Xenoblade Chronicles: Definitive Edition Preview

May 13, 2020

There’s still a couple more weeks to go until Xenoblade Chronicles: Definitive Edition releases for real, but thanks to Nintendo I’ve had the game in my hot little hands for about a week and a half now, getting ready to tell you all about my early impressions of it. Later I’ll tell you all about my longer impressions of the game, of course, but for now read on for my impressions of the opening hours of the Switch remaster of Xenoblade Chronicles.

Upon booting up the game for the first time I was presented with the option of jumping into the original game or going straight to the brand-new content Future Connected. Wanting to get the best comparison point for my early impressions I went with the original story, which will be the sole focus for this preview, but being given that option upfront is fantastic. Especially, for returning players that want to initially focus on the brand-new content.

Starting the game, I was once again regaled with the tale of the Mechonis and Bionis; two gargantuan Titans locked in an eternal battle with each other. As time progressed and their battle continued, they eventually killed each other, their bodies frozen in place and connected by the blades they had suck into the other. An eternity later and the life that has sprung up across the Mechonis and Bionis are locked in war. Here is where we enter the scene, as war-hero Dunban and his party enter the fray to take the fight to the Mechon.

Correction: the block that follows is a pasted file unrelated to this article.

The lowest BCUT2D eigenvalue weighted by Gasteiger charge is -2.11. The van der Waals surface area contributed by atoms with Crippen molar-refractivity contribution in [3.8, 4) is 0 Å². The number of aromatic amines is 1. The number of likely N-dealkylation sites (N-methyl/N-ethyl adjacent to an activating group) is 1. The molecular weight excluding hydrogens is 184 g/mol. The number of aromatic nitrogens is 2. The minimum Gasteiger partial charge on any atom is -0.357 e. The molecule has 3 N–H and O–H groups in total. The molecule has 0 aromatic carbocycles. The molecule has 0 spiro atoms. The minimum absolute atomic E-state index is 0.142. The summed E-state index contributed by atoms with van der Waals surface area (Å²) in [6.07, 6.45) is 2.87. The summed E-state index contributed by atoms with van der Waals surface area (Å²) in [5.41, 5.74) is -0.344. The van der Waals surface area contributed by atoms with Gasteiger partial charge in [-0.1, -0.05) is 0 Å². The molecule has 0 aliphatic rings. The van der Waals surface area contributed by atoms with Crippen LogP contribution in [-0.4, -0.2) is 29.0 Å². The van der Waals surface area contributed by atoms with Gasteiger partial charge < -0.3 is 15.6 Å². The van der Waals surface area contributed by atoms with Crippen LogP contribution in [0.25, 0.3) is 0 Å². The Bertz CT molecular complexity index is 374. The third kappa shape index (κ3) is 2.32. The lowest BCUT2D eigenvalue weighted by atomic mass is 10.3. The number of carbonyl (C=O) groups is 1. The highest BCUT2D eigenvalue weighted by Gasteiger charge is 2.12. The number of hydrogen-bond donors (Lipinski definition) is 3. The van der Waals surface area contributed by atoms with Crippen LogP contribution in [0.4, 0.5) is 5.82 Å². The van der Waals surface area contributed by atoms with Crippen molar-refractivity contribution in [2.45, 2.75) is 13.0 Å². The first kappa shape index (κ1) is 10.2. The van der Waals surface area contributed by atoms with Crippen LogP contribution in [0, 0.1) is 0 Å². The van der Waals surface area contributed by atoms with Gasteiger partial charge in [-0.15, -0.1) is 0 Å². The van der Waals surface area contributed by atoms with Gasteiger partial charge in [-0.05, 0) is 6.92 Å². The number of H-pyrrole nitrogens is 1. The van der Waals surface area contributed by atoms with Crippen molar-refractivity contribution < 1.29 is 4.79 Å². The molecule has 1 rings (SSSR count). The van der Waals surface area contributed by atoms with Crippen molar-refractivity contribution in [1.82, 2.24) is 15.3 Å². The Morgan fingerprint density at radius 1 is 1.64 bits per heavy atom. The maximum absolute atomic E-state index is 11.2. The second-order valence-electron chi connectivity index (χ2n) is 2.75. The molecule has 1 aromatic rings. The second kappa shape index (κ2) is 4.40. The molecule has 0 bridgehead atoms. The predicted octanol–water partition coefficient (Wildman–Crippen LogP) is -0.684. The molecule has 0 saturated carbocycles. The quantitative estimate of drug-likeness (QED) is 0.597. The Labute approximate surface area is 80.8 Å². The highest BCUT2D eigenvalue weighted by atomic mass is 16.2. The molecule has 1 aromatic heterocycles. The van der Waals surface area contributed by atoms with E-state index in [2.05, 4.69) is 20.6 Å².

The visual upgrades to the game are blatantly apparent from the moment Dunban appears on the screen with a significantly more detailed model and a face that no longer looks like a blurred mess. The style has changed, being much closed to the anime stylings of Xenoblade Chronicles 2, but it hasn’t lost any of the charm or feel of the original. As that first cutscene ends it’s clear that the models are where the majority of graphical improvements lie. This impression has continued throughout my time with the game so far, as while the environmental textures and props have gotten an upgrade, they’re definitely not up to the quality of other Switch game. The early music, on the other hand, has been utterly amazing and is a massive step up on the original game.

Much of my early time with Xenoblade Chronicles: Definitive Edition has been slowly making my way through the story while spending the majority of my time completing side quests and delving deep into the combat systems. Combat is where the game has truly shone so far, with the mix of action and the tactical selection and execution of skills sucking me right in. I’ve already died a handful of times while stretching myself a little too far in encounters, but the lack of punishment for these indiscretions has motivated me to take risks in a way that many other RPGs don’t. I’m still unlocking characters, skills and mechanics, so the scope for advancement and expansion has me excited to continue playing.

Unlike Xenoblade Chronicles 2, which was relatively light in tone early on, Xenoblade Chronicles threw me almost immediately into the realities of war. The story quickly shifts from Dunban to Shulk, an idyllic youth who has a penchant for investigation and science. After spending a short time learning about his friends and home, his life is thrown into disarray and he is set on a path of revenge and retribution. The darker tone is something that doesn’t seem as common in RPGs today, at least this early in a game, so it’s got me hooked in and hungry for more.

I’ve still got quite a way to go with Xenoblade Chronicles: Definitive Edition, both with it’s original content and the new Future Connected content, but my early hours with the game have left me eager to continue. My final thoughts might change as I progress, but right now it’s definitely shaping up to be fantastic game just like its sequel.

Rocket Chainsaw previewed Xenoblade Chronicles: Definitive Edition on Nintendo Switch with a copy provided by Nintendo.